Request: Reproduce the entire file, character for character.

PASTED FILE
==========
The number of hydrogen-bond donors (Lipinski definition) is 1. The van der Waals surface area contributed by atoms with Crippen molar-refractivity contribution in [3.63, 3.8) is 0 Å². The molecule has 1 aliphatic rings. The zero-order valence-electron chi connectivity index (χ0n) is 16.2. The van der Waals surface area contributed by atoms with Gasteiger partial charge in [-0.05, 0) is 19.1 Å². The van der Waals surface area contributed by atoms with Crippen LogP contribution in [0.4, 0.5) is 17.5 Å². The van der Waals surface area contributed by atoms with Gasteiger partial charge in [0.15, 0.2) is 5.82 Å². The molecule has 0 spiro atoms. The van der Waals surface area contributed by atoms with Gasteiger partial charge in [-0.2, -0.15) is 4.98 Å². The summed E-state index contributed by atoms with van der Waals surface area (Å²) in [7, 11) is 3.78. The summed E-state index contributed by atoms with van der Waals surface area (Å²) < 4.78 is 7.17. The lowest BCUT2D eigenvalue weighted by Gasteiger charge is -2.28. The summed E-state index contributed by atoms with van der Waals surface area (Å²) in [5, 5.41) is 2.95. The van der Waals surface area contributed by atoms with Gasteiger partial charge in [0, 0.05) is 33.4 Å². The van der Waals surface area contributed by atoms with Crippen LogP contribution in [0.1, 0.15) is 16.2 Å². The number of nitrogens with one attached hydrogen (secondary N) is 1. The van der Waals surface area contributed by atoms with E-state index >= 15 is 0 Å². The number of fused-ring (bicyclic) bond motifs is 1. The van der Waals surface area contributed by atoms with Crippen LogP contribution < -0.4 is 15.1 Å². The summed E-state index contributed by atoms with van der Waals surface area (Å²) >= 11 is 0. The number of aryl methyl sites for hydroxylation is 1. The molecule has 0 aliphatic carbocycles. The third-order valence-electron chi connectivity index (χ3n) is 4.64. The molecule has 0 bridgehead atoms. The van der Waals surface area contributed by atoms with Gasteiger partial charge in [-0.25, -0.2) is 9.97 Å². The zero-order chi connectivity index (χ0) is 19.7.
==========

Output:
The number of hydrogen-bond donors (Lipinski definition) is 1. The van der Waals surface area contributed by atoms with Crippen molar-refractivity contribution in [3.63, 3.8) is 0 Å². The molecule has 1 aliphatic rings. The zero-order valence-electron chi connectivity index (χ0n) is 16.2. The van der Waals surface area contributed by atoms with Gasteiger partial charge in [-0.05, 0) is 19.1 Å². The van der Waals surface area contributed by atoms with Crippen LogP contribution in [0.4, 0.5) is 17.5 Å². The van der Waals surface area contributed by atoms with Gasteiger partial charge in [0.15, 0.2) is 5.82 Å². The molecule has 0 spiro atoms. The van der Waals surface area contributed by atoms with Gasteiger partial charge in [-0.2, -0.15) is 4.98 Å². The summed E-state index contributed by atoms with van der Waals surface area (Å²) in [7, 11) is 3.78. The summed E-state index contributed by atoms with van der Waals surface area (Å²) < 4.78 is 7.17. The lowest BCUT2D eigenvalue weighted by Gasteiger charge is -2.28. The summed E-state index contributed by atoms with van der Waals surface area (Å²) in [5, 5.41) is 2.95. The van der Waals surface area contributed by atoms with Gasteiger partial charge in [0, 0.05) is 33.4 Å². The van der Waals surface area contributed by atoms with Crippen LogP contribution in [0.1, 0.15) is 16.2 Å². The number of nitrogens with one attached hydrogen (secondary N) is 1. The van der Waals surface area contributed by atoms with E-state index >= 15 is 0 Å². The number of fused-ring (bicyclic) bond motifs is 1. The van der Waals surface area contributed by atoms with Crippen LogP contribution < -0.4 is 15.1 Å². The summed E-state index contributed by atoms with van der Waals surface area (Å²) >= 11 is 0. The number of aryl methyl sites for hydroxylation is 1. The molecule has 0 aliphatic carbocycles. The third-order valence-electron chi connectivity index (χ3n) is 4.64. The molecule has 0 bridgehead atoms. The van der Waals surface area contributed by atoms with Gasteiger partial charge in [-0.25, -0.2) is 9.97 Å². The zero-order chi connectivity index (χ0) is 19.7.